LO: What stops companies from taking real action?

FR: Some people say, “I’m not comfortable with this subject.” And I get that it’s hard to be comfortable being uncomfortable. Well, think about this…who was comfortable with COVID-19? I don’t think anyone was comfortable with that, right? And what did we all do when we were all faced with a global pandemic? We took a pause, we reorganized, we adjusted, and we leveraged our ability to move fast, to change something because our business had been disrupted. So it’s sort of treating this as we do any other big business problem. Imagine if we had all been simply immobilized by the global pandemic and did not take the appropriate actions? We wouldn’t be where we are today. I think we need to treat systemic racism very similarly because it is also a global pandemic.

LO: How do you move people to the realization that this is a business problem?

FR: There’s all kinds of data out there that ties DEI to a business imperative. I like to look at it through the lens of the customer experience. Do we have the right voices at the table to serve a diverse customer base? Because if a company desires to increase market share with a particular group of customers, and those customers look very different from the makeup of your employee base, that could be a challenge. There’s also power in the diversity of thought, of creativity, of reimagining. It’s very difficult to have that when you have a workforce that looks all the same. You just won’t get as far as you would if you have folks with different perspectives and different experiences; and sometimes, to get that difference, you have to invite and welcome team members to the table who don’t look like or think like the existing team members.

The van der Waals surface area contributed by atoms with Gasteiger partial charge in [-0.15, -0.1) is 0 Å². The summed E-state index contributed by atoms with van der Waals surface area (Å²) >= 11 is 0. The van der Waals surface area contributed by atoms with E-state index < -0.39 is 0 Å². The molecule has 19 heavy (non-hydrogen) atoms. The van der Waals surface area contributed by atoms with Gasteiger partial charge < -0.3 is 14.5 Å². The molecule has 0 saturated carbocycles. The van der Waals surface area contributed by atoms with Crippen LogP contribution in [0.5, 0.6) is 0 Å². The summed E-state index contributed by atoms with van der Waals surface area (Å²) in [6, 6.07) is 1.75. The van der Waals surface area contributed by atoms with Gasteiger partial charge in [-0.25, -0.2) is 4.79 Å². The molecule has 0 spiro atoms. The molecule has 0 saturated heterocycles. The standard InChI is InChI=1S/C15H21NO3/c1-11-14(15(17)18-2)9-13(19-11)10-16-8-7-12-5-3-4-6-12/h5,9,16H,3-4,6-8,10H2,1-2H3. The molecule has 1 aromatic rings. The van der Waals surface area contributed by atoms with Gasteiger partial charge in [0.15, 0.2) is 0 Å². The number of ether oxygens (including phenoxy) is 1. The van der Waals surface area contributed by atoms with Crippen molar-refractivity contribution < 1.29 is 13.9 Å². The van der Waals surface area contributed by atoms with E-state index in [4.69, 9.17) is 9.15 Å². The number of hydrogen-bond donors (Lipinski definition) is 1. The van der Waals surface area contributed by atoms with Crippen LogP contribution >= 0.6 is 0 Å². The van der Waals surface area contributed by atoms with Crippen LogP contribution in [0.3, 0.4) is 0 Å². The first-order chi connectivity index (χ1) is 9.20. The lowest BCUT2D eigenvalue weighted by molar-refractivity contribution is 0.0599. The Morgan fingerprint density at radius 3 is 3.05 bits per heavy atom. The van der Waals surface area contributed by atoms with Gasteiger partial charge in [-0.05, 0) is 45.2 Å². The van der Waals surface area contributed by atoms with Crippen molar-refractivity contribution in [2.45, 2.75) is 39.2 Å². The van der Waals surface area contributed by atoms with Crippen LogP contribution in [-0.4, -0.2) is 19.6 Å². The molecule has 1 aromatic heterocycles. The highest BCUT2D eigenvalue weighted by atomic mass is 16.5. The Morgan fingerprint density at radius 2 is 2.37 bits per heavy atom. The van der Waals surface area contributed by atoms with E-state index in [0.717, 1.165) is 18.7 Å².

LO: Do you see a single, biggest obstacle to leveraging those perspectives and experiences?

FR: I think the biggest obstacle to progress is indifference. There are people who feel like this isn’t really something that we should be talking about; or that it isn’t something that we should be making a company high priority; that’s essentially indifference. And that’s harder to detect than people who are out front saying that they don’t care about this issue.

LO: What piece of advice would you give to a company looking to start this journey?

FR: I would say, have a tops-down and a bottoms-up approach. You have to know what you want to accomplish organizationally with DEI – align on the business imperative and understand what is in it for your customers. But it also starts with a bottoms-up approach. People have to do the work of some kind of individual journey and individual assessment before they can lead their teams on this journey. I think if you can figure out the organizational piece and the individual/leadership part of the journey, you will find a magic spot right there in the middle.

Check back next week for part 2 of our DEI conversation with Felicia.
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Bright Horizons
Bright Horizons
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Chief People and Inclusion Officer Felicia Robinson head shot